Wed, Jan 24, 2024 12:08 PM

All aboard the Bolton reunion


Staff reporter

A chance meeting at a Marlborough Sounds bay sparked an idea for a reunion for descendants of those who arrived in New Zealand on the emigrant ship, Bolton. Kate Russell talks to organisers about why the gathering is so special.

A gathering is being organised for the descendants of passengers who travelled to Nelson 180 years ago on the emigrant ship Bolton.

Val Trow, who is a descendant of one of those passengers, Thomas Hopgood, decided to organisie the event after the idea had been “whirling around in her brain” for some time.

The Bolton was the sixth emigrant ship to reach Nelson's shores, landing on 15 March 1842.

“I’ve always known the Bolton, to me, was awfully special,” says Val.

She says the idea for the reunion, which will be held on 17 March this year at the Hope Hall, was sparked when fellow Olive Estate resident and marine artist, Paul Deacon, showed her a drawing he had done of the Bolton.

“It got me thinking if there were any other descendants around from the Bolton.”

Then on a New Year’s trip to Okiwi Bay, she met a lady from Tauranga who told her she had ‘deep roots’ in Nelson and her pioneer ancestors came on the Bolton with the first hop plants.

“I said, ‘Really? Oh, that’s fantastic.’”

That’s when Val thought it was about time to get together a group of people for the Bolton and she proceeded to put a post up on the ‘Top of the South Island, New Zealand History’ Facebook group.

“I got a very positive response. Everyone seems to agree that it’s a great idea.”

Val’s descendants, the Hopgoods, were one of 50 families on the ship.

Thomas and Jane Hopgood were on board with their children Sarah, Anne, Jane, Eliza, Stephen, George, and young Thomas – whom Val descends from.

“They went down to Spring Grove where they cut out their farm and they had acreages there growing crops. They were there for many years.”

The Newman family (who started Newman’s Coach Lines) were also on the ship, and two of the Hopgood girls married two of the Newman boys, according to Val.

Other names on the passenger list, which can be found at Port Nelson, are Andrews, Bright, Cate, Higgs, and Tyrrell - just to name a few.

The Bolton was a barque built in Liverpool and launched in 1822. It made at least three voyages carrying immigrants to New Zealand for the New Zealand Company.

The voyage to Nelson was four months long with the 540-tonne ship departed from Gravesend, England, on 29 October 1841.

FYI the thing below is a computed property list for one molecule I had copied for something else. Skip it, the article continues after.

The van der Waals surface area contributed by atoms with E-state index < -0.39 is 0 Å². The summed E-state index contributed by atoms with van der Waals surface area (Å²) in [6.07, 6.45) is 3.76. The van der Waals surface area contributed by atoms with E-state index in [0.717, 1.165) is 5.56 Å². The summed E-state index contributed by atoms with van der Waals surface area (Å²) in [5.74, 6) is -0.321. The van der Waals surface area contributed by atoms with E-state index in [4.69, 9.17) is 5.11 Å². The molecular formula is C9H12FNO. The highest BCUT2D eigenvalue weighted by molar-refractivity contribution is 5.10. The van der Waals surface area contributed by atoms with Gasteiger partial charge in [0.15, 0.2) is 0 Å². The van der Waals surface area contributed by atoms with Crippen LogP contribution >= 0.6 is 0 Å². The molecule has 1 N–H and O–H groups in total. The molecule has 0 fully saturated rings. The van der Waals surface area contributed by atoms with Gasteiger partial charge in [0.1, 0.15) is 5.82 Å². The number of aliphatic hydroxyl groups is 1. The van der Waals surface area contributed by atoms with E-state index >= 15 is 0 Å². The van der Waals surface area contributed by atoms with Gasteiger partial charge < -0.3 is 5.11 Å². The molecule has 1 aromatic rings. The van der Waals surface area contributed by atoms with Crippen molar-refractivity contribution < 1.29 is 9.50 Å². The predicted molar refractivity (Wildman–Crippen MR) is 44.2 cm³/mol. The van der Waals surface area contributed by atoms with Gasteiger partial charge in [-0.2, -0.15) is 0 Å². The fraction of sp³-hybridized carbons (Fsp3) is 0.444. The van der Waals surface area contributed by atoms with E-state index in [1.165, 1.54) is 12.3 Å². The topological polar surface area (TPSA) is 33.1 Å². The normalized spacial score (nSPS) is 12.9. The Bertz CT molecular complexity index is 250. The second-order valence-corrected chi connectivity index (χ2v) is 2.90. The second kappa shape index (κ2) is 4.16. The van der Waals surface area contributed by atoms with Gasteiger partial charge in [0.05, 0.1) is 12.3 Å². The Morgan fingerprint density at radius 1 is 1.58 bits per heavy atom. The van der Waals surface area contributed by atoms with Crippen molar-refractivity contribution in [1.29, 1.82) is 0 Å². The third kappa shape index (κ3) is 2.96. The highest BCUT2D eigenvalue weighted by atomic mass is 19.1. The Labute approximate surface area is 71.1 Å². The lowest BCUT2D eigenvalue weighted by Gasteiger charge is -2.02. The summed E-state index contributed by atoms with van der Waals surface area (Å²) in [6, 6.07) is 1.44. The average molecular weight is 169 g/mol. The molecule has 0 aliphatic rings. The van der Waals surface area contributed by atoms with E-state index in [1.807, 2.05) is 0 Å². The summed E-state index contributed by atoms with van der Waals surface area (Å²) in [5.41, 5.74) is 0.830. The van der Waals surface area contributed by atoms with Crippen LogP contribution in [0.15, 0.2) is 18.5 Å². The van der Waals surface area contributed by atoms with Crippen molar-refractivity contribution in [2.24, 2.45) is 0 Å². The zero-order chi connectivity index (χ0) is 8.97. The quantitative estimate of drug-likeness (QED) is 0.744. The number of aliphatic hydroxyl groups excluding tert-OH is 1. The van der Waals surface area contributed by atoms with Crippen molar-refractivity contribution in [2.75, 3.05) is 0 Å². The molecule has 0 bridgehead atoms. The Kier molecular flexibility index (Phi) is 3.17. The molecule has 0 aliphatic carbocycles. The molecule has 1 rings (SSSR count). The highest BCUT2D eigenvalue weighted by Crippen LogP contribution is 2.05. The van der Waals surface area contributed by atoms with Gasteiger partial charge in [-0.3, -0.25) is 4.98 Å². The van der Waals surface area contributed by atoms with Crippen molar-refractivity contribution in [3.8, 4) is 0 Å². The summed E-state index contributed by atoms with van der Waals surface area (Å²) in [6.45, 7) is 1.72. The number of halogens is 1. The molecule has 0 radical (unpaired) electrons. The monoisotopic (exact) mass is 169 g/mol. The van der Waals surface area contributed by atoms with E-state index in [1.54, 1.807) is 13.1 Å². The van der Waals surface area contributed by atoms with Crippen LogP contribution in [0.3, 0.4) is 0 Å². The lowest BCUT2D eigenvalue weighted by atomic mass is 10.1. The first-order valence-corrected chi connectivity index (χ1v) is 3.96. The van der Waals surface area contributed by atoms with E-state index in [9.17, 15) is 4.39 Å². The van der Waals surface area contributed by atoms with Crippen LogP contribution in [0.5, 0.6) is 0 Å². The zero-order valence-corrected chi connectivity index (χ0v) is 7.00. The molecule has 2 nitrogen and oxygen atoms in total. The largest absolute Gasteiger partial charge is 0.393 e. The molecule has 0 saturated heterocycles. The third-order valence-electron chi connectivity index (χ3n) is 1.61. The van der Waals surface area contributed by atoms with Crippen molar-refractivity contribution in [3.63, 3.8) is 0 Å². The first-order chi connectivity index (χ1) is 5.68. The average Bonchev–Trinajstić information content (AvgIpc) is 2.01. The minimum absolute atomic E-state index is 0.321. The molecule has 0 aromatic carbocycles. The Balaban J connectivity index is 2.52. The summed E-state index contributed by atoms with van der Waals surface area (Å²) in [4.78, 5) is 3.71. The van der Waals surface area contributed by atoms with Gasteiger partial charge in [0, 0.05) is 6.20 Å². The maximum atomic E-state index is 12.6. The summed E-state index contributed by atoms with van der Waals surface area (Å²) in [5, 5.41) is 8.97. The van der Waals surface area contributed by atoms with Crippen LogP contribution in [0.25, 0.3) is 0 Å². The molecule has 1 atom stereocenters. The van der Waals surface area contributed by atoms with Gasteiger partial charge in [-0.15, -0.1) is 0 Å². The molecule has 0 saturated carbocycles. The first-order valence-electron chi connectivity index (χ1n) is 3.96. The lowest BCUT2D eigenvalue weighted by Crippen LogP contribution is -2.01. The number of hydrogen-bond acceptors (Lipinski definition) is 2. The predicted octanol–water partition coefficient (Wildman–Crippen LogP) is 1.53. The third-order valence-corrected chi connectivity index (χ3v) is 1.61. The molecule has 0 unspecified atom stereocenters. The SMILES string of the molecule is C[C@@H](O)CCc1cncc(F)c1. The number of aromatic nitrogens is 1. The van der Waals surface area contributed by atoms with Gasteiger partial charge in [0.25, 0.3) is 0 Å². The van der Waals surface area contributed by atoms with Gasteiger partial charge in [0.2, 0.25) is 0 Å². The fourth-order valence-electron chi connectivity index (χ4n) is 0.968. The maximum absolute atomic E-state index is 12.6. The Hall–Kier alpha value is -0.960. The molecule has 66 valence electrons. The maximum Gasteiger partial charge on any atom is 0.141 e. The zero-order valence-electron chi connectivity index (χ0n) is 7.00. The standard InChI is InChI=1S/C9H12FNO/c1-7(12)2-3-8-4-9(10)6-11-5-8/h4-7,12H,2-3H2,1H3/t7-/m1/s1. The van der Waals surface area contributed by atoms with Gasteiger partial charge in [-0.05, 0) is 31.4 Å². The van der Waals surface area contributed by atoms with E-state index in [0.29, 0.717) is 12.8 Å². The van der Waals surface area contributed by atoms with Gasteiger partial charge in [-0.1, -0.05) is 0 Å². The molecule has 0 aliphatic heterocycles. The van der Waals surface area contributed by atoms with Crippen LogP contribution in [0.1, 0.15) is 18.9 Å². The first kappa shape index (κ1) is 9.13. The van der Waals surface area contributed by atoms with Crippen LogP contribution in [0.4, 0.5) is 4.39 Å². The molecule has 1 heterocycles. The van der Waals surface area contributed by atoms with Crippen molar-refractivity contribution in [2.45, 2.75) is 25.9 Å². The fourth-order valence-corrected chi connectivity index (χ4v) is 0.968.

In a description of the voyage written by Sarah Higgins (nee Sharp), the ship encountered a terrible storm in the Bay of Biscay.

“The sea was mountains high. It commenced on New Year’s night, it kept on for three days and three nights, we were battened down below,” she said.

It broke all the bulwarks on the side of the ship with even the pigs going overboard and the captain’s wife being washed out of her cabin. The masts were broken in two, the sails had gone and nearly all the top deck disappeared.

A French ship appeared and stayed with the Bolton for three days to help with temporary repairs. From then on it was a calm trip to Wellington where it arrived on 28 February 1842. It remained there for 13 days while more permanent repairs were carried out.

On 13 March she sailed from Wellington to join a convoy and arrived in Nelson, anchoring outside Nelson Haven. Passengers were ferried ashore, rowing past the Fifeshire which was wrecked on the rock leaving the haven on 27 February.

During the voyage, 16 deaths occurred (mostly children) and there were eight births.

Val says, so far, she has had over 150 people show interest in the reunion.

“I thought I might get about 50 locals, you know, but I’ve had people from Alexandra, Tauranga, New Plymouth, Australia and England … some can’t come but they are interested. It’s just gone mad.”

She says the day will consist of a ‘meet and greet’, a BYO picnic lunch, and an open mic session where people can share their stories and memorabilia.

“I’ve got the big old Ansonia clock in our family that came from the ship, so that’ll come,” says Val.

“People will have their own stories, and how their people thrived when they got here – that’s the interesting bit, how we’ve all made good. We are here today because they decided to come to Nelson, and that’s the best thing of all.”

Email Val at to register your interest.

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